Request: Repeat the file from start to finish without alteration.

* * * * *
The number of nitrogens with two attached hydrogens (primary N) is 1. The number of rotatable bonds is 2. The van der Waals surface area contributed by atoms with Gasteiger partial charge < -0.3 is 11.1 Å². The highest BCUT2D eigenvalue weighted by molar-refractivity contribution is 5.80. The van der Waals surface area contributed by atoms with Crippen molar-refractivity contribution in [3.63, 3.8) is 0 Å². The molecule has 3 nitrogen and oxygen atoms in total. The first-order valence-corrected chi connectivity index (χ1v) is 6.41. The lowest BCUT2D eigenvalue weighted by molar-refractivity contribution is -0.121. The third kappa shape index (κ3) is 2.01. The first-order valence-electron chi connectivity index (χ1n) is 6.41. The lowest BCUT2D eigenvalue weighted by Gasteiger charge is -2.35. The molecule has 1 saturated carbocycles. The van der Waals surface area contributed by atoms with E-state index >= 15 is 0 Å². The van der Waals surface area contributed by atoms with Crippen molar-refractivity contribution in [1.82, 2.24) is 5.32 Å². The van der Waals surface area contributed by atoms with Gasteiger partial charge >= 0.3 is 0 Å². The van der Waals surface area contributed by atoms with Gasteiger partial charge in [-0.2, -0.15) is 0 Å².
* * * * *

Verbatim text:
The number of nitrogens with two attached hydrogens (primary N) is 1. The number of rotatable bonds is 2. The van der Waals surface area contributed by atoms with Gasteiger partial charge < -0.3 is 11.1 Å². The highest BCUT2D eigenvalue weighted by molar-refractivity contribution is 5.80. The van der Waals surface area contributed by atoms with Crippen molar-refractivity contribution in [3.63, 3.8) is 0 Å². The molecule has 3 nitrogen and oxygen atoms in total. The first-order valence-corrected chi connectivity index (χ1v) is 6.41. The lowest BCUT2D eigenvalue weighted by molar-refractivity contribution is -0.121. The third kappa shape index (κ3) is 2.01. The first-order valence-electron chi connectivity index (χ1n) is 6.41. The lowest BCUT2D eigenvalue weighted by Gasteiger charge is -2.35. The molecule has 1 saturated carbocycles. The van der Waals surface area contributed by atoms with E-state index >= 15 is 0 Å². The van der Waals surface area contributed by atoms with Crippen molar-refractivity contribution in [1.82, 2.24) is 5.32 Å². The van der Waals surface area contributed by atoms with Gasteiger partial charge >= 0.3 is 0 Å². The van der Waals surface area contributed by atoms with Gasteiger partial charge in [-0.2, -0.15) is 0 Å².